Amid competing to be a top performer in macro real estate markets, there are certain traits that distinguish the good from the great. Many occupiers have been forced to adjust to market demands, specifically – new technology, the battle for talent, and slower economic growth – compelling investors to adjust to meet the needs of their tenants. Huge demand across global markets is the result.
Technology continues to influences our everyday lives more and more whether we are paying attention to it or not. Technology continues to mold the way in which we conduct business. Traditional businesses are having to adapt to the new methods to stay competitive. The ‘how?’, ‘why?’, and ‘where we work’ has been completely deconstructed taking on new meaning. In a recent McKinsey Global Survey, 71% of individuals believed that enhanced digital capabilities increased profitability. On the other hand companies resistant to change may face uncertain futures due to the magnitude of the digital disruption.
The work force has also seen a large disruption due to technology. In a survey of C-suite level executives 90% report that a retention among technology talent is a priority amongst the gamut of business challenges. To expound upon this, in the U.S.A.’s Council of Advisors on Science and Technology predicted by 2020 for there to be a shortage of 1 million technical professionals. Therefore, the battle for technical talent will continue to grow, according to statistics.
Recently, the International Monetary Fund (IMF) issued a global economic forecast called ‘Too slow for too long’. Although the IMF does not seem optimistic, there is always opportunity. Disruption through corporate response combined with slow economic growth is a breeding ground for ideas. On one side, stymied growth has forced businesses to become savvy in reducing operational costs and protecting margins. However, corporate confidence is low and acts as a brake on business investment. Many commentators are referring to this established reality as a ‘new normal’.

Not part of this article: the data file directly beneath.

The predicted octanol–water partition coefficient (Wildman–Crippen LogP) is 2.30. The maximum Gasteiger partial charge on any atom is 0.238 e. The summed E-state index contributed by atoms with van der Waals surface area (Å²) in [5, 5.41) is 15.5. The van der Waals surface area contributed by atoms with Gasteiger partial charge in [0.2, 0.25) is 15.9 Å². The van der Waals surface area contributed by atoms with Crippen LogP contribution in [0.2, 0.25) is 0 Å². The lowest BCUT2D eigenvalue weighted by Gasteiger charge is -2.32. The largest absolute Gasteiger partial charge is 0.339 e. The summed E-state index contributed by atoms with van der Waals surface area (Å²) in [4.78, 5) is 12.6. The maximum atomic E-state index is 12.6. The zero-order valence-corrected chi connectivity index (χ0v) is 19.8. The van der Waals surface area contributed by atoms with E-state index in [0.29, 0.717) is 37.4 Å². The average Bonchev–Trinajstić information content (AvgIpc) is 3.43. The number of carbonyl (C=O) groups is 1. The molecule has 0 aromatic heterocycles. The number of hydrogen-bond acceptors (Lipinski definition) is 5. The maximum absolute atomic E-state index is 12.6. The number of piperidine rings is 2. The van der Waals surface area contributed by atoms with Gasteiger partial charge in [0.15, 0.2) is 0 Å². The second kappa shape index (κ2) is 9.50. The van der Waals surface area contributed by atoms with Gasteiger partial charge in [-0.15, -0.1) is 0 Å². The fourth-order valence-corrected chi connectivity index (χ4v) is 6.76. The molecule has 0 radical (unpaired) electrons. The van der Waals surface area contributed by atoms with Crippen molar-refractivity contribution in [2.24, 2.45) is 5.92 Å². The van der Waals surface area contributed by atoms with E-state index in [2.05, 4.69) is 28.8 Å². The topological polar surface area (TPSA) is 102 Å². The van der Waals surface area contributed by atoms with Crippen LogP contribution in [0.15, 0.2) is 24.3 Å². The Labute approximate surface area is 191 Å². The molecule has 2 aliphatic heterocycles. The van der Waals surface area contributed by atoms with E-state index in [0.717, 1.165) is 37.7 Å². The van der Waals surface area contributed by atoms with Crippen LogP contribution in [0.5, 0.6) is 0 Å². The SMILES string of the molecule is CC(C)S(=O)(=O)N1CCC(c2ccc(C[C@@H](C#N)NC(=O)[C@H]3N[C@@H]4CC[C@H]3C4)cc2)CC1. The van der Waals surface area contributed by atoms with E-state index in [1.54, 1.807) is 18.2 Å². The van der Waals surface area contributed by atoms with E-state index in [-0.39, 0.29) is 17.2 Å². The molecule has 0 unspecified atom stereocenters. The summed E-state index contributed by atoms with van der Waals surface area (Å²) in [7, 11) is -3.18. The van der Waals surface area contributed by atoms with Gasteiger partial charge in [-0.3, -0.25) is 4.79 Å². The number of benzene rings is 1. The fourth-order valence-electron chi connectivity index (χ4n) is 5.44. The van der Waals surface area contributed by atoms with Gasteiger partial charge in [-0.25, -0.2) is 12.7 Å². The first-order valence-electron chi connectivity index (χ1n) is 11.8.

Global Cities are seeing increased levels of occupier mobility as disruptions continue and new geography of occupancy emerges. Foreign direct investment (FDI) has been steadily increasing since 2012 and provides strong evidence to support the globalization of occupier activity. As reported by, the Organization for Economic Co-operation and Development (OECD), global FDI flows were up 25% year-on-year in 2015 at around $1.7 trillion. Both financial and corporate restructuring contributed to this being the highest volume of flows since the beginnings of the financial crisis in 2006.
The traditional spatially fixed occupier is being questioned and redesigned to accommodate a nomadic type of worker. It is noted in Knight Frank, Global Cities, that “fragmentation of business processes ha[ve] led to the rapid rise of ‘shoring’. . . [and] relocated to locations that have clear labour or cost advantages.” Cities that have benefitted greatly from this are Bucharest, Manila, Shanghai, Warsaw and Bangalore. There is also anticipated growth in Trinidad & Tobago, Kenya and Peru.
Young vagabond workers are seeking a more flexible space in densely populated cities such as Berlin, Austin, London, Seoul, Tel Aviv, and San Francisco. These cities have prospered due to the strong digital demographic. An example of corporate leadership through future foresight can be observed in General Electric’s decision to relocate from Fairfield, Connecticut to Boston, Massachusetts. Their vitality as a company is contingent upon their success in the software innovation and finding tech talent. Another example is Amazon’s decision to move from Slough, in Berkshire to the Shoreditch tech cluster of London. Also noting this shift is Integrale Advisors’ Keith Knutsson, claiming “flexibility is the driving force today for choosing a dream workplace.”
Emerging in the background, there will continue to be an onset of robotics and Artificial Intelligence (AI) that will disrupt current market conditions and create new business processes. As these altering forces take root, new property and location choices will be essential. Dr. Lee Elliott, head of Commercial Research for Knight Frank, said it best, “as many age old businesses will testify, complacency never pays in a disruptive environment.”